With recent sign ups from both Washington and Amsterdam (update: and London and Australia), there doesn’t seem to come an end to the travel of The Girl. She is heading for another US and UK tour soon.
The Girl has also been in New Zealand, visiting Mark, and has just visited Slovenia too.
Mark wrote a fantastic review. He saw the film with 16(!) of his friends and they all loved it.
Do step inside to read his review, it made me jump with joy. And I suddenly got a brilliant idea when I read it, I will tell you more about that soon.
A big Thank You to Mark for writing this.
Love can’t change
what’s wrong in the world.
But it’s a start.
The Girl in the Café Review
The Girl in the Café was, shown on TV here in New Zealand but seen by very few if those that I work with are a representation of the population. After having talked about how great it was, a number of them expressed an interest in seeing it and it was for this reason and the fact that I also wanted to see it again that I put my name on the list. It duly arrived and sixteen of us gathered one evening for the viewing. If complete silence at the end of a film can be taken as a measure of how good a film it is and the impact that it had this film rated very highly amongst those present. My hope is that they all got something from it.
As for me, how I did I rate it? Well my rating system works on the number of times that I can watch a movie and still get the same feelings as I did the I first time I saw it. The Girl in the Café is one of those movies. Yes I did watch it more than once, six times in fact. It is only after a number of times unless you are very observant that you spot the little moments that may otherwise be missed. Such as was observed by one of the other reviews. That the table lights were being turned off one every three seconds.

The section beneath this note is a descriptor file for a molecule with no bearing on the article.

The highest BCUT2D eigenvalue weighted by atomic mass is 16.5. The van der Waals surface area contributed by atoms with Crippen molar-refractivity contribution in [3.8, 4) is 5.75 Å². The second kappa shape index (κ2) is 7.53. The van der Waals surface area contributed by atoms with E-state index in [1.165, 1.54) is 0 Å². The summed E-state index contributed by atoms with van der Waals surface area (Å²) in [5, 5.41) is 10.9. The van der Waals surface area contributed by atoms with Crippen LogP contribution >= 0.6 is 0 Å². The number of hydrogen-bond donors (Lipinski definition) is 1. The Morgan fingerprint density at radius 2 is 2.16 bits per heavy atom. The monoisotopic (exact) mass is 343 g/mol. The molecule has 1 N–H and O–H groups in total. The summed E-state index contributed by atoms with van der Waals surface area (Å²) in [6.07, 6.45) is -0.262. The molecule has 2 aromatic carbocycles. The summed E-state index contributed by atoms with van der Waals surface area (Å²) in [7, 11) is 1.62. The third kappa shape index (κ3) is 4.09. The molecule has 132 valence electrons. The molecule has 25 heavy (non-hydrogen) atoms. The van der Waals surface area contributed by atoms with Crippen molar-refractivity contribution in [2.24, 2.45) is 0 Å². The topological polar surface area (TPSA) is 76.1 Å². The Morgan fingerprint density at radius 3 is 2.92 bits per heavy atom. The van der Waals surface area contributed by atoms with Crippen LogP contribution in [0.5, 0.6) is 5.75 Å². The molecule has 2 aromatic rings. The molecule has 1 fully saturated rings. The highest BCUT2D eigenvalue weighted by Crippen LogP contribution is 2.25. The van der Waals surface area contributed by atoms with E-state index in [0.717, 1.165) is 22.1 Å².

My little moment is in the opening scenes before the title appears. There is a shot over the shoulder of a girl under an umbrella that I am sure is Gina. For a brief moment she puts her hand out into the rain. It is the kind of gesture I think you would do if you had not felt the sun on your face, the wind in your hair or the rain on your skin for some time.
What more can be said about the plot or about the actors that has not already been said by others. Bill Nighy plays a particularly good part as the quintessential back room civil servant, Lawrence. But for me the part played by Kelly Macdonald, as Gina is one that I will remember for a long time. You know little more about Gina at the end of the film than you did at the beginning but what you do learn is more than enough.
The dialog is great from start to finish and I am sure there are lines that we can all relate to in our own lives. I particularly like:
“I’m not the man I dreamt I might be when I was young.”
“A little knowledge can be a dangerous thing. Lot of knowledge can be dangerous too. Stopped you seeing the heart of things.”
“We work and work all our lives. We don’t get what we’re working for.”
As for the music. Staralfur by Sigur Ros is a fantastic piece of music that conveys the feeling of the scene so well.
My recommendation. Put your name down and become part of this project started by Ingrid. If nothing else you will learn four facts about Reykjavik that you may not have known before. It is a great film with great acting, on a topic that is all too easily ignored by fat old us. That of poverty.
Thank you Ingrid for allowing me to see The Girl in the Café again it has been a pleasure being part this project.